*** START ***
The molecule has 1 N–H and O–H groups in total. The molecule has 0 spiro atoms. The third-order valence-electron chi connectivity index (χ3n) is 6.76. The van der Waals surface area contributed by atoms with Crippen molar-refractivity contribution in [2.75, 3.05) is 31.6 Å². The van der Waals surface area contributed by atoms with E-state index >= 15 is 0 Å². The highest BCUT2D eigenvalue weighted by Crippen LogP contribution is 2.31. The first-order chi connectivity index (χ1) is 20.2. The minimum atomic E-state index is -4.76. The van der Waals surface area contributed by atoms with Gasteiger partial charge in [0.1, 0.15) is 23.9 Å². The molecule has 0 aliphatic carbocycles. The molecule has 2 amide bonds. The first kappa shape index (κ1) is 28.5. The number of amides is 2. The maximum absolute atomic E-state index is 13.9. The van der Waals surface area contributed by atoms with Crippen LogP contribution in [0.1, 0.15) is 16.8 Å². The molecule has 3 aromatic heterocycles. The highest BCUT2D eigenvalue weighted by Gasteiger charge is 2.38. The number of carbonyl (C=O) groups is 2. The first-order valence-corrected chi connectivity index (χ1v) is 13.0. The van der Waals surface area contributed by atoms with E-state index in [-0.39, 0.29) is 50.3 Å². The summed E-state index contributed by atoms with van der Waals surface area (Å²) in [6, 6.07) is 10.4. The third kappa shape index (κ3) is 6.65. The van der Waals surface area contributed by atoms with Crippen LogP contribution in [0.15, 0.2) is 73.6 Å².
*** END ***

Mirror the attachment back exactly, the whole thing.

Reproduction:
The molecule has 1 N–H and O–H groups in total. The molecule has 0 spiro atoms. The third-order valence-electron chi connectivity index (χ3n) is 6.76. The van der Waals surface area contributed by atoms with Crippen molar-refractivity contribution in [2.75, 3.05) is 31.6 Å². The van der Waals surface area contributed by atoms with E-state index >= 15 is 0 Å². The highest BCUT2D eigenvalue weighted by Crippen LogP contribution is 2.31. The first-order chi connectivity index (χ1) is 20.2. The minimum atomic E-state index is -4.76. The van der Waals surface area contributed by atoms with Gasteiger partial charge in [0.1, 0.15) is 23.9 Å². The molecule has 0 aliphatic carbocycles. The molecule has 2 amide bonds. The first kappa shape index (κ1) is 28.5. The number of amides is 2. The maximum absolute atomic E-state index is 13.9. The van der Waals surface area contributed by atoms with Crippen LogP contribution in [0.1, 0.15) is 16.8 Å². The molecule has 3 aromatic heterocycles. The highest BCUT2D eigenvalue weighted by Gasteiger charge is 2.38. The number of carbonyl (C=O) groups is 2. The first-order valence-corrected chi connectivity index (χ1v) is 13.0. The van der Waals surface area contributed by atoms with E-state index in [-0.39, 0.29) is 50.3 Å². The summed E-state index contributed by atoms with van der Waals surface area (Å²) in [6, 6.07) is 10.4. The third kappa shape index (κ3) is 6.65. The van der Waals surface area contributed by atoms with Crippen LogP contribution in [0.15, 0.2) is 73.6 Å².